Zombie knife, British invasion, and Traingate: August’s words in the news

There are some words and phrases that instantly make you go “Woah, what does that mean?” And zombie knife is one of them.

So what is a zombie knife, why do you need one, and where can you get one? Well, zombie knives are (allegedly) decorative or novelty knives, usually with features such as a curved blade or a serrated edge, inspired by horror films and video games, and completely impractical for most purposes. Why do you need one? To defend yourself from hordes of undead in the event of a zombie apocalypse, of course. And where can you get one? Probably nowhere, because criminals have actually been using these ridiculous things, so they were banned in August (in England and Wales; Scottish zombies had better watch their backs).

And if “zombie knife” was not a phrase I was expecting to find in headlines in 2016, neither was British Invasion. This phrase originally referred to the roster of British pop and rock bands that shot to massive success in the US in the mid-1960s, most notably the Beatles and the Rolling Stones. But it appears there’s a new “British invasion”: a mass of UK citizens abandoning these shores for New Zealand in the wake of the EU referendum (yes, we’re still talking about that). New Zealand’s immigration agency reported a “spike” of registrations of interest from potential British migrants in August, as well as an alleged tenfold increase in applications on the day the referendum results were announced.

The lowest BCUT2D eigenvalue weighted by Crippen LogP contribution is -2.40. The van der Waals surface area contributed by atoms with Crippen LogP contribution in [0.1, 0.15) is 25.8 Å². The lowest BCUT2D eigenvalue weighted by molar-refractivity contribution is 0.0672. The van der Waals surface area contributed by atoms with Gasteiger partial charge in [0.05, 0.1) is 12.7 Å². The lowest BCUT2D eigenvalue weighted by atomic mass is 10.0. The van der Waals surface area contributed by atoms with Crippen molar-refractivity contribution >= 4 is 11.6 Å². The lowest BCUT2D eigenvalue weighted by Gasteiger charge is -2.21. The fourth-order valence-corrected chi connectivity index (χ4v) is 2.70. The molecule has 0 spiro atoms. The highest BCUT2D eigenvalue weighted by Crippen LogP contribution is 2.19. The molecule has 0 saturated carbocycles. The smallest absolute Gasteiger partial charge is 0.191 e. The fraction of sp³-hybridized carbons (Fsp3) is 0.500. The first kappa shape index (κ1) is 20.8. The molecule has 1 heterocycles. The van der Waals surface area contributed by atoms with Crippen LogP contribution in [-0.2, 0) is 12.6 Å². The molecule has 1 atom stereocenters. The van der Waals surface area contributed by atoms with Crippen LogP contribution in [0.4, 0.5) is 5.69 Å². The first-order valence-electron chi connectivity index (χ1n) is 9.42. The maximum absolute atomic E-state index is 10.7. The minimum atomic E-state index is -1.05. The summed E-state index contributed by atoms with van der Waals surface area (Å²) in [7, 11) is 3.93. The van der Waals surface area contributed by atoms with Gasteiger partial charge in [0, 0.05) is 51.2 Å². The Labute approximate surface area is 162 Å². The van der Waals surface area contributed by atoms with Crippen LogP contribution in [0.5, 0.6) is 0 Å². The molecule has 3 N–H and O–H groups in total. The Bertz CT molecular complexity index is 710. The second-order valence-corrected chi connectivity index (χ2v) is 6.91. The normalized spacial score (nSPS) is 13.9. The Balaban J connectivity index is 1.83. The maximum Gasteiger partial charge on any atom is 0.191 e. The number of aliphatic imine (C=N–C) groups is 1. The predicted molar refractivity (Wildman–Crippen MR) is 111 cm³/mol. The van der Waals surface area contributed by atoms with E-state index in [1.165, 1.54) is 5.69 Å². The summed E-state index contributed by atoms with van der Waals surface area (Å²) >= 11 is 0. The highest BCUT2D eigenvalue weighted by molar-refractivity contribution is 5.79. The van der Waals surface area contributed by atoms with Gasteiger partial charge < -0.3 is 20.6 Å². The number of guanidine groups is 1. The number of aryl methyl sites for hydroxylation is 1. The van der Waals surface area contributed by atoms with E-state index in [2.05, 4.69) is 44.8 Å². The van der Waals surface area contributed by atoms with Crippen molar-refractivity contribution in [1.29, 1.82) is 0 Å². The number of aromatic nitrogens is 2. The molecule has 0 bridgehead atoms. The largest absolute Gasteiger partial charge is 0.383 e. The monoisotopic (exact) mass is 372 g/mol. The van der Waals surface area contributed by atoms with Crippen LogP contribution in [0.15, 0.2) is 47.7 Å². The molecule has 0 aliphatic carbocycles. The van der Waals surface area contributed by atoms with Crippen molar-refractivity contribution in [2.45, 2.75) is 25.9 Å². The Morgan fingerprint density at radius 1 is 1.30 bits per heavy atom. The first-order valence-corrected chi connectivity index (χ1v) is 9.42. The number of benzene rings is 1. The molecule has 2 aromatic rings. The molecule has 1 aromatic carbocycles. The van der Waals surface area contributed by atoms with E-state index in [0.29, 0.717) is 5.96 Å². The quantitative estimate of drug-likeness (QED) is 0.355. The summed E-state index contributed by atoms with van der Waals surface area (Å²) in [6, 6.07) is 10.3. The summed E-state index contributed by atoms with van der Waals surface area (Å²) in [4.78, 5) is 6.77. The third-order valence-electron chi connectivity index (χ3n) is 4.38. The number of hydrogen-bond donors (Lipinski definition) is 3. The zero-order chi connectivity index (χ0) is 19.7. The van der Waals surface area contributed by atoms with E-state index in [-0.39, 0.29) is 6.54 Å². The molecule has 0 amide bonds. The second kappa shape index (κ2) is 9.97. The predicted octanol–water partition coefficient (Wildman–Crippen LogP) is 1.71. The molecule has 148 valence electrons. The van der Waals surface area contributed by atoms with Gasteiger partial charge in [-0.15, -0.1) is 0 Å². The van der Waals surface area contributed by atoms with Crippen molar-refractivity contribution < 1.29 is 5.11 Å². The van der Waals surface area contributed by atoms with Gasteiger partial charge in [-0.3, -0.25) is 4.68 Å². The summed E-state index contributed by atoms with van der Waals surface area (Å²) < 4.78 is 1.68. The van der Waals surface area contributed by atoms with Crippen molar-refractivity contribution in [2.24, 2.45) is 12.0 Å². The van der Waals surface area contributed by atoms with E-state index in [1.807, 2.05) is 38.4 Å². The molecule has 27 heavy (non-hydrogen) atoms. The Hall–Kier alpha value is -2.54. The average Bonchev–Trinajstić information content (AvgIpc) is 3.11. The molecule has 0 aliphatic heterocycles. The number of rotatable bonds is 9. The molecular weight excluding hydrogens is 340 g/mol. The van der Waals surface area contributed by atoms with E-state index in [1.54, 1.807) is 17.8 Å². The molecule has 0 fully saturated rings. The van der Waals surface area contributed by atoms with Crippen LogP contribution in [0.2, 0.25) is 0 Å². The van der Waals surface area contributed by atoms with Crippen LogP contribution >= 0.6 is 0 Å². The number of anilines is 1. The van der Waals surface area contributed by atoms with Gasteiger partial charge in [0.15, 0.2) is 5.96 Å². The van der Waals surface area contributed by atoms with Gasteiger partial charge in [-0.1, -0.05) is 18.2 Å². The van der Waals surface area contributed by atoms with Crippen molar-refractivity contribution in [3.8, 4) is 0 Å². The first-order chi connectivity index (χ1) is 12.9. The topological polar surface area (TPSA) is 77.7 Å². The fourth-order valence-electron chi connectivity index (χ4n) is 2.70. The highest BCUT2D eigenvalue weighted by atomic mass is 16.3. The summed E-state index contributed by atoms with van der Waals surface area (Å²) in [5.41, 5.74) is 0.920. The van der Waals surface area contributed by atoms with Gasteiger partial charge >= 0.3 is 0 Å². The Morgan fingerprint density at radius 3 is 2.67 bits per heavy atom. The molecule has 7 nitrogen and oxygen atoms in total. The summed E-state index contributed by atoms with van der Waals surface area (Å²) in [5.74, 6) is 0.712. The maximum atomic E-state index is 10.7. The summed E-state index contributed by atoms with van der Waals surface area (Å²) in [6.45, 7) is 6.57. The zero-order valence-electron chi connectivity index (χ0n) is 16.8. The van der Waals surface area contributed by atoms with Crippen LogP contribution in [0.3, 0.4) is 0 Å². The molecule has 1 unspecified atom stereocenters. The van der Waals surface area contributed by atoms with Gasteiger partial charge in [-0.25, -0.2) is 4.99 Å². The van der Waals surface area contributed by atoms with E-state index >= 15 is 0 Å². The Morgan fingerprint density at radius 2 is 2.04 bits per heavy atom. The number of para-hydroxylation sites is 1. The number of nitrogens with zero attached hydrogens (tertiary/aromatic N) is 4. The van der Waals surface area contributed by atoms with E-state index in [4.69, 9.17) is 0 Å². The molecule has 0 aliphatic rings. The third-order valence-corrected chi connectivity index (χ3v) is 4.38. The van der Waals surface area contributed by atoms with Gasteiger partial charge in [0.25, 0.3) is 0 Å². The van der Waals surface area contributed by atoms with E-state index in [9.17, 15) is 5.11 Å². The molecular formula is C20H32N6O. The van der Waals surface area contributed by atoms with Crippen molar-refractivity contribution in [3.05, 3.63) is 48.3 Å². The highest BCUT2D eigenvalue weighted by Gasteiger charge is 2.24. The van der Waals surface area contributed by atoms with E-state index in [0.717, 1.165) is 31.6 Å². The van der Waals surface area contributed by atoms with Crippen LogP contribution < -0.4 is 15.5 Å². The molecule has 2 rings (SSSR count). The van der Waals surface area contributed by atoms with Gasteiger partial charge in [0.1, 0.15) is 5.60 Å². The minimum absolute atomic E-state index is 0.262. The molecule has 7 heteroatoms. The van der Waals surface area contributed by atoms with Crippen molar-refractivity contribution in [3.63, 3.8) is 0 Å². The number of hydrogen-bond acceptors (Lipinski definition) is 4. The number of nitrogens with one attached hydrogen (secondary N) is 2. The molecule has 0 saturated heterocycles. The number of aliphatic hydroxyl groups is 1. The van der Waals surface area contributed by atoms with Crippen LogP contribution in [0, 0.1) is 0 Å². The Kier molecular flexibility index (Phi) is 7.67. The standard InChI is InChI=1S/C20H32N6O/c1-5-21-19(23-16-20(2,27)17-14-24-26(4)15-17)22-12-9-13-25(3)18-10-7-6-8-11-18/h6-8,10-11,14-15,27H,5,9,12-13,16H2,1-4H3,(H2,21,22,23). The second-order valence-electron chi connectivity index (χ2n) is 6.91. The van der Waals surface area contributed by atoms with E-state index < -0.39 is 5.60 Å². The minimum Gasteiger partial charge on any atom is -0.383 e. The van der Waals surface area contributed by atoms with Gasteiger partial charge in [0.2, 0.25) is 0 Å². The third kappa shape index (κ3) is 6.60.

Elswehere in British politics, Theresa May’s Conservative government enjoyed another month without an effective opposition as Labour Leader Jeremy Corbyn became embroiled in traingate, the latest -gate scandal to be foisted on us by clever journalists. This gist of traingate is that Corbyn complained of a “ram-packed” Virgin train, presumably as a way to advertise his policy of renationalizing all railways (Virgin took over public-owned East Coast rail last year). Richard Branson later released CCTV footage of Corbyn sitting alone in an empty carriage, apparently disproving Corbyn’s claim the train was overcrowded. Branson was also presumably refuting Corbyn’s view that the rails were better off in public hands.

And finally, if all this makes you want to move to another planet, perhaps you finally can! Astronomers have discovered the closest potentially habitable planet to Earth, our nearest neighbour capable of supporting life as we know it. Dubbed Proxima B, it orbits a red dwarf star called Proxima Centauri and could contain water and perhaps even alien life. If that sounds like a lot of ifs, red dwarf stars tend to have a lot of solar flares, which could destroy Proxima B’s atmosphere, making survival – or even breathing – effectively impossible. However, at a mere 4.2 light years away, anyone who feels it’s worth the risk can get there in just over four years. Once we build a spaceship that can travel at the speed of light. Which we can’t. Yet.

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